An active American artist known for her lifelike, sewn dolls that were often modeled on friends and celebrities, Lankton was a central figure in the East Village art scene of the 1980s in New York City.

Lankton studied at the Art Institute of Chicago and later Pratt Institute in Brooklyn, where at the age of 21, she changed her name and underwent sexual reassignment surgery.

In 1981 her work was featured in the seminal “New York/New Wave” exhibition at PS1 in Long Island City, and she began to show her artwork at Civilian Warfare in the East Village. Lankton gained a cult following among New York City residents from her theatrical window displays designed for Einsteins, the boutique run by her husband, Paul Monroe, on East Seventh Street.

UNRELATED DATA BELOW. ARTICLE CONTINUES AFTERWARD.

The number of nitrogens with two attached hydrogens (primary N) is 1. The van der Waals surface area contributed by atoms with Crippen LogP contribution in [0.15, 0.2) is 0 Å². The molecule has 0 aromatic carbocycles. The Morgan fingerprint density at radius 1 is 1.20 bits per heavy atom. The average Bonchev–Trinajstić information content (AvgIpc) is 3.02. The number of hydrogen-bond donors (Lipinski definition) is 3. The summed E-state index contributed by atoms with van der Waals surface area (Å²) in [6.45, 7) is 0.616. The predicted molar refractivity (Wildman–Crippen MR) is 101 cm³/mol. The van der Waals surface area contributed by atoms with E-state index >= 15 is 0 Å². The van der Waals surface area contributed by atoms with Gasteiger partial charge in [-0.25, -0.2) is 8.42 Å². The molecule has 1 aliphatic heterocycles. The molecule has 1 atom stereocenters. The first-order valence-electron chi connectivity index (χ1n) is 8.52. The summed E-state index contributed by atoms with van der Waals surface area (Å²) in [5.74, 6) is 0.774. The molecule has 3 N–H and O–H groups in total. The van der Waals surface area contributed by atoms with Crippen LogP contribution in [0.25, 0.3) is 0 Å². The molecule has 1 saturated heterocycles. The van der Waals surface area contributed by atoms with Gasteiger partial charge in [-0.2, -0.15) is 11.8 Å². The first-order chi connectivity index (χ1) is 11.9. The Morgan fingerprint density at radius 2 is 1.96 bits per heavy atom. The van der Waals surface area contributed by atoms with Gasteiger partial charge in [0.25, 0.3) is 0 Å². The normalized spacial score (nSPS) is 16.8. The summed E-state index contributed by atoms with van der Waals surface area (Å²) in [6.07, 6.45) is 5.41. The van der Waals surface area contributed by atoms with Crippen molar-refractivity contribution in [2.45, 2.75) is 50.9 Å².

Lankton was also a muse and subject to many artists of the era including David Wojnarowicz and Peter Hujar, in addition to her close friend Nan Goldin.

Struggling with addiction and anorexia for many years, Lankton eventually died of a drug overdose in her apartment in Chicago in 1996.

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